One of the questions faced by many state legislatures is how to address the federal tax overhaul passed late in 2017. Experts said these questions will also need to be addressed in Ohio.

Zach Schiller, research director at Policy Matters Ohio, said lawmakers will more than likely introduce what is known as a conformity bill in February. It will then be time for the state to decide what it would conform to in the bill and whether Ohio would go in a separate direction with its own tax laws.

Schiller said one of many questions that could arise is how to handle claiming personal exemptions in income taxes.

“They eliminate personal exemptions in the federal law,” Schiller said. “Does Ohio want to eliminate its own personal exemptions? That is one of the questions that could come up.”

With the tax reform bill being such a broad bill, Schiller said the situation surrounding conformity in Ohio is still murky.

“There are many, many questions and I think even the questions are not all clear yet, much less the answers,” Schiller said.

Schiller also said the General Assembly had authorized a tax expenditure review committee that will review tax breaks in the state tax code over eight years. The committee has met once and will generate a report by July to examine the tax breaks, which Schiller said costs the state more than $9 billion per year in revenue.

Schiller said 2018 should provide answers to questions surrounding that committee, such as how it will go about its job and which tax breaks it will review.

Keith Lake, vice president of government affairs at the Ohio Chamber of Commerce, said fixing the “broke and broken” unemployment compensation system in the state was the chamber’s No. 1 issue.

“Our system is essentially insolvent,” Lake said. “So, while our unemployment rate remains pretty low, it does not create a problem, but should the unemployment rate spike, if we were to have a recession or economic slowdown and unemployment claims went up, we would quickly find ourselves in a situation where we would not have enough money in our trust fund to pay all of the benefits we would be required to pay.”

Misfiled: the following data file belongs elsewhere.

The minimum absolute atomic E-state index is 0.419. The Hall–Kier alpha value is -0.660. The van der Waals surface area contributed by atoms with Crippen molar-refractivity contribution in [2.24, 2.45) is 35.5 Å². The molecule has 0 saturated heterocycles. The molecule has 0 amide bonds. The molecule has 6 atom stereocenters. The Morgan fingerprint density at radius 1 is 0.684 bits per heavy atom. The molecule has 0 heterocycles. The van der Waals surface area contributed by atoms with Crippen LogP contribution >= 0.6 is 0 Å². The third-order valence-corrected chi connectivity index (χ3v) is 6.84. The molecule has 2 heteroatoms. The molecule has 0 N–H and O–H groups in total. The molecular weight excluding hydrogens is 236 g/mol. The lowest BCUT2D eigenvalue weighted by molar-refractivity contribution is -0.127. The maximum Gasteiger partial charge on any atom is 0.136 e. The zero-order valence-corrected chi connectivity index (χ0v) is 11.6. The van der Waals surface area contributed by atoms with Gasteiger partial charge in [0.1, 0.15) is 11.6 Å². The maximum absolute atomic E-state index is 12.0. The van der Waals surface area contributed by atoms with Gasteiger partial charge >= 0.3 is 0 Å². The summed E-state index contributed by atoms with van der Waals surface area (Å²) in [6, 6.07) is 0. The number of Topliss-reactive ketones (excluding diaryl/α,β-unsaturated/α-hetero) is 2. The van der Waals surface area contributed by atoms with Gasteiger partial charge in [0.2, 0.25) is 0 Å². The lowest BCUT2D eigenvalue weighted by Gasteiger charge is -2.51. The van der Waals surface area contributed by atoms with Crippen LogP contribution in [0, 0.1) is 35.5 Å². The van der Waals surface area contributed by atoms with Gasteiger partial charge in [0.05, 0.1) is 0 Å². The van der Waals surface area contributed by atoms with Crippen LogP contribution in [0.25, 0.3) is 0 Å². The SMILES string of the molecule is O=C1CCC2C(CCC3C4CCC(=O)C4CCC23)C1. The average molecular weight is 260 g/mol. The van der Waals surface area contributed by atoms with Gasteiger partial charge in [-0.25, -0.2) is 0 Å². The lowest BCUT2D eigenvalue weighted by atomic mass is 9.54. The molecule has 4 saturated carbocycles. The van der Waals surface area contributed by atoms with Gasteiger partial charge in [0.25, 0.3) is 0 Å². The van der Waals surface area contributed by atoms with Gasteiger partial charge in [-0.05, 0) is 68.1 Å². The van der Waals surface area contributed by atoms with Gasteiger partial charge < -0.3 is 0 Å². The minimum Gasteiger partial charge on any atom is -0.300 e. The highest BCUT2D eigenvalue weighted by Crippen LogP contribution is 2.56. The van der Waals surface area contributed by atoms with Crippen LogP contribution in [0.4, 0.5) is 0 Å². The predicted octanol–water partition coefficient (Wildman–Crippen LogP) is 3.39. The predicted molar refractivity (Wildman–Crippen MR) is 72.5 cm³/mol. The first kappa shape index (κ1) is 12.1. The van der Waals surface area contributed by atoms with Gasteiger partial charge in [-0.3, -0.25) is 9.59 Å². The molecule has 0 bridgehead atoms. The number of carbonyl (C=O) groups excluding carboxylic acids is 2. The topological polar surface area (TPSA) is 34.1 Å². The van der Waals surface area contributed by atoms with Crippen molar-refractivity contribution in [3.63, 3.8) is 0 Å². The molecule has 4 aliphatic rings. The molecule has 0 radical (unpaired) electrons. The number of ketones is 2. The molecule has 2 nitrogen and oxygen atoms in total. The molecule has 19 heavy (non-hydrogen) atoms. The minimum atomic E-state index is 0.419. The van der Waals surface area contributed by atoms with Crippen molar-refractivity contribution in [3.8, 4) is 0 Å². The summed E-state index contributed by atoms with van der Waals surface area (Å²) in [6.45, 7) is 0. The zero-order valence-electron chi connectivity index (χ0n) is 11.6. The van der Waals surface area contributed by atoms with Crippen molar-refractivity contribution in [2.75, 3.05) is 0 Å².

Lake also highlighted energy efficiency requirements and said the chamber wants to protect businesses from escalating costs of energy efficiency mandates.

Lake said in Ohio, there is a statute requiring utilities to reduce the amount of energy consumed by consumers, compared to a baseline. Programs are then developed and costs for achieving savings are determined, followed by a rider placed in every ratepayer’s monthly bill.

Lake said the cost of compliance with the statute will continue to increase.

“We know that the cost of compliance with these is going to continue to escalate because the energy efficiency savings utilities are required to achieve keeps going up and at the same time, all the low-hanging fruit, the easiest and cheapest things to do to drive energy efficiency have already been done,” Lake said.

Other key legislative issues for the Chamber, as indicated in a priorities sheet, are bringing “balance and predictability” to state anti-discrimination laws, reducing the threat of more “one-size-fits-all” health insurance mandates, and minimizing negative impacts that state regulations have on businesses.

One problem that continues to impact Ohio, especially in the southeast corner of the state, is the nation’s opioid epidemic.

Greg Lawson, a research fellow at the Buckeye Institute, said the epidemic would be the big background issue in Ohio, which supersedes everything else.
“If you are looking at what everybody is talking about and running around trying to figure out, Ohio and the opioid addiction issue is not even close – [it's] the top issue,” Lawson said.

Lawson said the legislature would spend more money on the issue, with questions to consider being problems such as how to fund Narcan, the drug used to revive someone who overdoses, who funds treatment, and what happens with recovering addicts being in county jails, which Lawson said is probably not the best place for treatment.

Other key issues Lawson pointed to include the capital budget, which is largely for state agencies and higher education institutions. Lawson said taxpayers are interested in knowing how money is spent on public works projects instead of those such as amphitheaters.

“I think taxpayers are going to be interested in that to the degree that money that goes to important infrastructure, whether it's roads, there are a lot of issues with sewers and wastewater and stormwater runoff and things like that," he said.

Several legislative committees are scheduled to meet Tuesday, with the full House and Senate in session Wednesday.
Ohio also will hold its statewide elections in November. Voters will elect a new governor, attorney general, secretary of state and treasurer, among other positions.